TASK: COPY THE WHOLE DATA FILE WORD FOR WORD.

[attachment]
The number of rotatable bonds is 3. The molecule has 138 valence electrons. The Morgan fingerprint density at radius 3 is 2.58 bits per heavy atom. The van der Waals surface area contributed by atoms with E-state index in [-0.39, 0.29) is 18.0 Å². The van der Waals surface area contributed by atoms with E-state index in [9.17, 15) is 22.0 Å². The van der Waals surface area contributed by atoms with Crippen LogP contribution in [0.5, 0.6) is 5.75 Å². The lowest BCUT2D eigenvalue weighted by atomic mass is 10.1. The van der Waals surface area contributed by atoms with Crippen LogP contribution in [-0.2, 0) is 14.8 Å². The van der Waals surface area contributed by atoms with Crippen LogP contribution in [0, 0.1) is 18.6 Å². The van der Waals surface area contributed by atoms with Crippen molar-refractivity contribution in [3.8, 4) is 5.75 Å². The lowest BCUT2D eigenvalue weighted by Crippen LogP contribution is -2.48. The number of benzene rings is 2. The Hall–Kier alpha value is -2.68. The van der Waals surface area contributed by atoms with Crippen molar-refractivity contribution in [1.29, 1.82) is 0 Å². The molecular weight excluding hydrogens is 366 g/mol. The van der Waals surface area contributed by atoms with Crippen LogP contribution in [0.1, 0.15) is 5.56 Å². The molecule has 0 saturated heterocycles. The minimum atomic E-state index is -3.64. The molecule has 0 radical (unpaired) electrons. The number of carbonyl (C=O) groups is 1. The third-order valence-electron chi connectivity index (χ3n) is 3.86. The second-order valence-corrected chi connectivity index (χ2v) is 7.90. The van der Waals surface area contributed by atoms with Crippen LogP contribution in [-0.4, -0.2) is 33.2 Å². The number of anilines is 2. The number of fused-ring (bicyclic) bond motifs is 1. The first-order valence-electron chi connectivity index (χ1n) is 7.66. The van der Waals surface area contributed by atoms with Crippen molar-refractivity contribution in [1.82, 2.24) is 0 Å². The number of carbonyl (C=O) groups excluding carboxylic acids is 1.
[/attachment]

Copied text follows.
The number of rotatable bonds is 3. The molecule has 138 valence electrons. The Morgan fingerprint density at radius 3 is 2.58 bits per heavy atom. The van der Waals surface area contributed by atoms with E-state index in [-0.39, 0.29) is 18.0 Å². The van der Waals surface area contributed by atoms with E-state index in [9.17, 15) is 22.0 Å². The van der Waals surface area contributed by atoms with Crippen LogP contribution in [0.5, 0.6) is 5.75 Å². The lowest BCUT2D eigenvalue weighted by atomic mass is 10.1. The van der Waals surface area contributed by atoms with Crippen LogP contribution in [-0.2, 0) is 14.8 Å². The van der Waals surface area contributed by atoms with Crippen LogP contribution in [0, 0.1) is 18.6 Å². The van der Waals surface area contributed by atoms with Crippen molar-refractivity contribution in [3.8, 4) is 5.75 Å². The lowest BCUT2D eigenvalue weighted by Crippen LogP contribution is -2.48. The number of benzene rings is 2. The Hall–Kier alpha value is -2.68. The van der Waals surface area contributed by atoms with Crippen molar-refractivity contribution in [1.29, 1.82) is 0 Å². The molecular weight excluding hydrogens is 366 g/mol. The van der Waals surface area contributed by atoms with Crippen LogP contribution in [0.1, 0.15) is 5.56 Å². The molecule has 0 saturated heterocycles. The minimum atomic E-state index is -3.64. The molecule has 0 radical (unpaired) electrons. The number of carbonyl (C=O) groups is 1. The third-order valence-electron chi connectivity index (χ3n) is 3.86. The second-order valence-corrected chi connectivity index (χ2v) is 7.90. The van der Waals surface area contributed by atoms with Crippen LogP contribution in [-0.4, -0.2) is 33.2 Å². The number of anilines is 2. The number of fused-ring (bicyclic) bond motifs is 1. The first-order valence-electron chi connectivity index (χ1n) is 7.66. The van der Waals surface area contributed by atoms with Crippen molar-refractivity contribution in [1.82, 2.24) is 0 Å². The number of carbonyl (C=O) groups excluding carboxylic acids is 1.